The government cut public expenditure as one important aspect of expenditure was to repay their debts to the external lending agencies from whom they took loans. Interest payments on the external loans moved from 3.2% in 1983 to 20.9% in 1992.

One major way of cutting expenditure was to reduce salary and wages. There was a salary cut of 10% and COLA was removed. Public health care expenditure fell 17% in 1982 to 8% in 1992. Similar cuts were felt in Education, public transport and public infrastructure.

Many public service workers couldn’t continue with their mortgage payments. Banks foreclosed on their properties and many migrated which exacerbated the barrel children phenomenon.

The private sector followed suit. They also removed COLA and engaged in retrenchment. The major conditions focused on curbing government expenditure, monetary and exchange rate policy, and on price and import control

The dollar was devalued and food prices increased by 50%, salaries were already cut and the cost of imports increased. 15% VAT was imposed on most items.

Corporation tax was reduced from 50% tax to 30%. Price control was removed as were agricultural subsidies. By 1990, unemployment rose to 22%. By December 1989, 49% shares were sold to Cable and Wireless. Services provided by the state were outsourced to the Private Sector e.g. Prison Transport went to Amalgamated.

Many unionised and non-unionised private companies were closed down under receiverships. By 1993, 1,694 businesses went out of operation. Between 1986-1990 0ver 10,000 cases of retrenchment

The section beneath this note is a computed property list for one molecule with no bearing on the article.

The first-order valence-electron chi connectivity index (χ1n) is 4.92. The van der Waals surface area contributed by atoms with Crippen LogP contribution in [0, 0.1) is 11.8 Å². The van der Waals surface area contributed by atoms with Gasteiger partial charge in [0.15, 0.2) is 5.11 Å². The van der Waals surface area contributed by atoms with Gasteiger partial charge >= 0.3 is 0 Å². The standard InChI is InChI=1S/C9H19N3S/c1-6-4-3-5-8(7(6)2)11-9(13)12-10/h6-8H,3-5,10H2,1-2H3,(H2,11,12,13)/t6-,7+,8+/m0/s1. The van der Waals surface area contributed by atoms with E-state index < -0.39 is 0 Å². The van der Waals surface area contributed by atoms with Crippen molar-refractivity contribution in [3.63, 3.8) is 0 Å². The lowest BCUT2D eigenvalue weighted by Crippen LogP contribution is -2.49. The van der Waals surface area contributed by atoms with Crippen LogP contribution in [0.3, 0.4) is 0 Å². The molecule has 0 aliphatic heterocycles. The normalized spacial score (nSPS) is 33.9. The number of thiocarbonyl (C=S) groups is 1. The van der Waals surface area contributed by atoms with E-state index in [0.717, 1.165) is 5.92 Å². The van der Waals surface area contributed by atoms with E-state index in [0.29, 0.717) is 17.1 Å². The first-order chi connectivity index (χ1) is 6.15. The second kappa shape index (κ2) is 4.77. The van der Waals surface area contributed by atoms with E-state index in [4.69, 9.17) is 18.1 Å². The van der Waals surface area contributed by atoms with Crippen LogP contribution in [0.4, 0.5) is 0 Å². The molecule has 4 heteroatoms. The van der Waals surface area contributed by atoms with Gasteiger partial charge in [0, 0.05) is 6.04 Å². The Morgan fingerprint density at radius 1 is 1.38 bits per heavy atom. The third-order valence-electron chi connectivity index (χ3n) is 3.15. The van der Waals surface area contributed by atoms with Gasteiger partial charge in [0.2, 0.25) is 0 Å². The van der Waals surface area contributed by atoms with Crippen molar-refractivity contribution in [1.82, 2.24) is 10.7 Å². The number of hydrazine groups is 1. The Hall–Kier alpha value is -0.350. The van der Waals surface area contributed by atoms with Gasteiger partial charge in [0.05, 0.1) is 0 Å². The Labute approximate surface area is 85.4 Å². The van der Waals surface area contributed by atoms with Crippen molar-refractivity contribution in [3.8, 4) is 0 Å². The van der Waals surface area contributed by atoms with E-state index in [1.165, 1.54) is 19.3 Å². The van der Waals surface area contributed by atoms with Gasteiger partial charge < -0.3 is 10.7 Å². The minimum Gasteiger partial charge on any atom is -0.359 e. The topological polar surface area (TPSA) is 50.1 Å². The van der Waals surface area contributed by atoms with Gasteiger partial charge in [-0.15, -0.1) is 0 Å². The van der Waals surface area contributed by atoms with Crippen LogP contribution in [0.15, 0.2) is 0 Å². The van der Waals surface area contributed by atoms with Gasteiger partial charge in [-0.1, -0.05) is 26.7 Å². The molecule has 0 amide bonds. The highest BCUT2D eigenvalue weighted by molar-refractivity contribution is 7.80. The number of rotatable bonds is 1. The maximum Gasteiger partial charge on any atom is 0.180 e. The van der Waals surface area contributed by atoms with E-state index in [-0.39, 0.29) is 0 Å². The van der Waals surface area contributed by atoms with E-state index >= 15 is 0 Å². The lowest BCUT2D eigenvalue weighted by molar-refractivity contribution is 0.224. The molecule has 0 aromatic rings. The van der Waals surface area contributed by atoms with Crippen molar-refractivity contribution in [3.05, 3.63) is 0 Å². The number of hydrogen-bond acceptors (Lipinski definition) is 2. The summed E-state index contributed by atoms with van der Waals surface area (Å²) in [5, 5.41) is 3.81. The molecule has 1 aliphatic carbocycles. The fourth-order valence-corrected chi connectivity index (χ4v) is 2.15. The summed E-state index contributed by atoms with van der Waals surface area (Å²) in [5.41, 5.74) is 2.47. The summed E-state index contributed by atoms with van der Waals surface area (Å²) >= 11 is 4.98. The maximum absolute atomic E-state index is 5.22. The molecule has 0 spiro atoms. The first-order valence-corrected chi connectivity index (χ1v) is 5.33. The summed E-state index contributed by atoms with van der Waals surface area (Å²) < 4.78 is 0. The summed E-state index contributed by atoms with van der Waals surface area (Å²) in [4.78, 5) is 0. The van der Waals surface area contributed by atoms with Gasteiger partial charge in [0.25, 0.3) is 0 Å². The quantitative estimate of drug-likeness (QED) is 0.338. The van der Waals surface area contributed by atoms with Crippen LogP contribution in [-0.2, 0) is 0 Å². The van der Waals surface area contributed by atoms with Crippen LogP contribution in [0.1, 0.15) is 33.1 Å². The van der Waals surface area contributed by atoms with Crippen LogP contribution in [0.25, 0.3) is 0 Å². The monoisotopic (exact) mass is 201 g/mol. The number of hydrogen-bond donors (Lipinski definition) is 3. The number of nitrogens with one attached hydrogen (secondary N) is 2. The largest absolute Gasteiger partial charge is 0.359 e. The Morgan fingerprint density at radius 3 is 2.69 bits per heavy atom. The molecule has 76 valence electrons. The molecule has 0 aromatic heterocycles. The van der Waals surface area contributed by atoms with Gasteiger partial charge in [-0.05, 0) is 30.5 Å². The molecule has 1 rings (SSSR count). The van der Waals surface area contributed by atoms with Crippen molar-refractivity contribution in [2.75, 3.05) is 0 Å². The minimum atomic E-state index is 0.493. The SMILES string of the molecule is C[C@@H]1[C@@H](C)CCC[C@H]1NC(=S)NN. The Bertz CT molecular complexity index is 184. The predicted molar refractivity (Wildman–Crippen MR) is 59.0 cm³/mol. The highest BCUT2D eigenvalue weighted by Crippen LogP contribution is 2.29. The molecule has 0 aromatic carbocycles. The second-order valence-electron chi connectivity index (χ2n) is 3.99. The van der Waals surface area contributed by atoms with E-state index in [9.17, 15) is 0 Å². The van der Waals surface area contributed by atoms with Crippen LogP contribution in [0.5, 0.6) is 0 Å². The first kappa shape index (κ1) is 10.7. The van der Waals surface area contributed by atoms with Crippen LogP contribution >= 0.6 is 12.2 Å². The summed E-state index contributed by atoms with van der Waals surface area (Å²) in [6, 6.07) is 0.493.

were reported to the Ministry of Labour. Many of these workers were never paid their Severance. By 1991, over 25% of the population was living below the poverty line according to a UWI study.

According to NATUC (National Trade Union Centre) figures, trade union membership fell from 118,750 in 1980 to 66,257 in 1998 which is a 44% cut. Trade union percentage of the workforce has been declining ever since.

The economic crisis we are experiencing today has its fore-runner in that of the 1980s. But today the situation threatens to be more catastrophic. We are in a new stage of barbarism, with the working people under more pressure than ever before.

We have become a narco-state based on massive corruption of politicians and public officials a repressive police force, ghastly criminality, a country littered with guns in the hands of dispossessed youths, tens of thousands without hope of employment, rampant exploitation of labour, and if the ruling elites have their way, the Covid restrictions may very well become the new/old normal.

In the 1980s the trade union movement engaged in a decade long struggle to defend the interests of working people and the poor. Today, the movement has lost credibility in the eyes of working people, including their membership which is shrinking at an alarming rate. The trade union movement is the weakest it has been since the nineteen thirties.

Working people and the poor cannot stand aside and look. To do so is to co-operate in our own destruction. The workers in the public utilities, WASA, TTEC, TSTT, PTSC, LAKE ASPHALT, NATIONAL PETROLEUM, TTPOST, MUNICIPAL CORPORATIONS must take up their responsibility to defend their jobs and their children’s future.

My comrade, Rae Samuel, has for years been calling for building a united front of workers in action; not of federations, not of maximum leaders, nor of election agendas. I think we should take a serious look at establishing mechanisms to make his call a reality.

One suggestion is that the shop stewards, branch officers and activists of the various unions should take the initiative and not wait on their leaders, (many of whom don’t seem to have a clue and who seem more concerned about their personal interest than that of the members of their unions), and organise cross-union discussions or COSSABOs, if you will, to strategise and develop a fight back program. After all, as the late great George Weekes used to say, workers have brains dey ent touch yet!